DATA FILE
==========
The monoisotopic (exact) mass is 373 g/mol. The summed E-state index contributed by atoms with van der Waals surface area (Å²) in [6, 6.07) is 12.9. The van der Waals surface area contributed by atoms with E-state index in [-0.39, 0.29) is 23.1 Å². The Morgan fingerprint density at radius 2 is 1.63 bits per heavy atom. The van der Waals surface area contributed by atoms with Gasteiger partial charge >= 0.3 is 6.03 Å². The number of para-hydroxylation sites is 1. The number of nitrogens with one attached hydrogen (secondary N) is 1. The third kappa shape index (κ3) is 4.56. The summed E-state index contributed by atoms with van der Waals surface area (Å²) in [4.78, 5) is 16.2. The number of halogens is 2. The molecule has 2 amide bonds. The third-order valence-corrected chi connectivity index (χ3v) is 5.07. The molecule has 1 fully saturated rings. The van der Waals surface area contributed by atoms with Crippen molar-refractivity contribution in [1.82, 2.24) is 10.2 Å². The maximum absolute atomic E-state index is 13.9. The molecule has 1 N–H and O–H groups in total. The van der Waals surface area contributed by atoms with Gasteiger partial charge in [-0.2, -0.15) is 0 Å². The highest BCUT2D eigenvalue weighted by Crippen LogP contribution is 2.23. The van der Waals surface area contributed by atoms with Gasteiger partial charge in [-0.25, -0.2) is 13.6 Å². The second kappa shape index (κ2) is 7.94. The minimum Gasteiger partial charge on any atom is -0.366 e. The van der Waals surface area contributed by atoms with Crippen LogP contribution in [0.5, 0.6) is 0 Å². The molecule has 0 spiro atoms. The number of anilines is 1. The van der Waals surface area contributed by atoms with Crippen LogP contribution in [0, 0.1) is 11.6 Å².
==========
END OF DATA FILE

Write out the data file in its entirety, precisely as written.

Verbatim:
The monoisotopic (exact) mass is 373 g/mol. The summed E-state index contributed by atoms with van der Waals surface area (Å²) in [6, 6.07) is 12.9. The van der Waals surface area contributed by atoms with E-state index in [-0.39, 0.29) is 23.1 Å². The Morgan fingerprint density at radius 2 is 1.63 bits per heavy atom. The van der Waals surface area contributed by atoms with Gasteiger partial charge >= 0.3 is 6.03 Å². The number of para-hydroxylation sites is 1. The number of nitrogens with one attached hydrogen (secondary N) is 1. The third kappa shape index (κ3) is 4.56. The summed E-state index contributed by atoms with van der Waals surface area (Å²) in [4.78, 5) is 16.2. The number of halogens is 2. The molecule has 2 amide bonds. The third-order valence-corrected chi connectivity index (χ3v) is 5.07. The molecule has 1 fully saturated rings. The van der Waals surface area contributed by atoms with Crippen molar-refractivity contribution in [1.82, 2.24) is 10.2 Å². The maximum absolute atomic E-state index is 13.9. The molecule has 1 N–H and O–H groups in total. The van der Waals surface area contributed by atoms with Gasteiger partial charge in [-0.2, -0.15) is 0 Å². The highest BCUT2D eigenvalue weighted by Crippen LogP contribution is 2.23. The van der Waals surface area contributed by atoms with Gasteiger partial charge in [-0.25, -0.2) is 13.6 Å². The second kappa shape index (κ2) is 7.94. The minimum Gasteiger partial charge on any atom is -0.366 e. The van der Waals surface area contributed by atoms with Crippen LogP contribution in [0.5, 0.6) is 0 Å². The molecule has 0 spiro atoms. The number of anilines is 1. The van der Waals surface area contributed by atoms with Crippen LogP contribution in [0, 0.1) is 11.6 Å².